In Ukraine, language politics is so contentious that politicians will go to almost any lengths to deny that the issue even exists. Former Ukrainian President Viktor Yushchenko once dismissed regional divisions between Eastern and Western Ukraine as “children’s fairytales.” More recently, opposition leader Vitaly Klitschko told a German news magazine that people in the East and South of Ukraine “are only superficially concerned about language, history and national identity.”
Ukrainian politicians commonly say that the language issue only comes up during election campaigns, but then these same politicians have also come to blows in the parliament over this issue. This suggests that deep-seated and unresolved concerns lie at the heart of the language issue. To appreciate these we need to look at who actually uses which language, and the different cultural and political agendas behind one’s choice of language.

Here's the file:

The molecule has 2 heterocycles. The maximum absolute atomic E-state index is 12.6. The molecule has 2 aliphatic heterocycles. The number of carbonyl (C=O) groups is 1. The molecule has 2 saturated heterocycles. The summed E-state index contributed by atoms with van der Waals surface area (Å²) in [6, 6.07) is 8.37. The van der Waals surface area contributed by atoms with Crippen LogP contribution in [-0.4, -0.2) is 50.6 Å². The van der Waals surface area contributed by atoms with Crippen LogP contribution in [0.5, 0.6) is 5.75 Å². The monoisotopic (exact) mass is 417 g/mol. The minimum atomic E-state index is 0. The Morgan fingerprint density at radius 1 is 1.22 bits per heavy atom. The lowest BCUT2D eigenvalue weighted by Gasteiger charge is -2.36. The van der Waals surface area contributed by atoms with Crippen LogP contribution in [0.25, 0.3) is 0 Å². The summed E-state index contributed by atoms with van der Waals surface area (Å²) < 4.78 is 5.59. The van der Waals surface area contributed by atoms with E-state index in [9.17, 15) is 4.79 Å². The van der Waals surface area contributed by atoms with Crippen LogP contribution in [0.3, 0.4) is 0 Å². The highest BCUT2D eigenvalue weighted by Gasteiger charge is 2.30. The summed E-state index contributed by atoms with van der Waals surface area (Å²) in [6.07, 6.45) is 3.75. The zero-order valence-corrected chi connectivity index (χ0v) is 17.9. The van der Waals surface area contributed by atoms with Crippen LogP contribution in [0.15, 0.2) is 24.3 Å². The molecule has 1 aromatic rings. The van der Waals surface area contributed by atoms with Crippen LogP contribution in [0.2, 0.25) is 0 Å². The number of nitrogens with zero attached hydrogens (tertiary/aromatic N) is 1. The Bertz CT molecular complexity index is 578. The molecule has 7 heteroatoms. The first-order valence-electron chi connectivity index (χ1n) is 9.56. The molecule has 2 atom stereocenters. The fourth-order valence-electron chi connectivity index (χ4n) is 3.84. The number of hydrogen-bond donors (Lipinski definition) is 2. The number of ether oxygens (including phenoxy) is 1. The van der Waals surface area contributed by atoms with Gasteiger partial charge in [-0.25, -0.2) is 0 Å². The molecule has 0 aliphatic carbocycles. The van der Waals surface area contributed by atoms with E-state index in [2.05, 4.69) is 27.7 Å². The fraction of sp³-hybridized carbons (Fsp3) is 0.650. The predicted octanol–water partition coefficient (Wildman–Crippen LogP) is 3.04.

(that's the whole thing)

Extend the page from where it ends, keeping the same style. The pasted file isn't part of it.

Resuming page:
First, though, we need a bit of essential history. By most accounts the Ukrainian language developed more or less simultaneously alongside Russian and other Eastern Slavic languages, becoming distinct from the rest around the 14th century. After the union between Russia and Ukraine in the mid-17th century, Russian gradually became dominant in cities, while Ukrainian was more widely spoken in rural areas.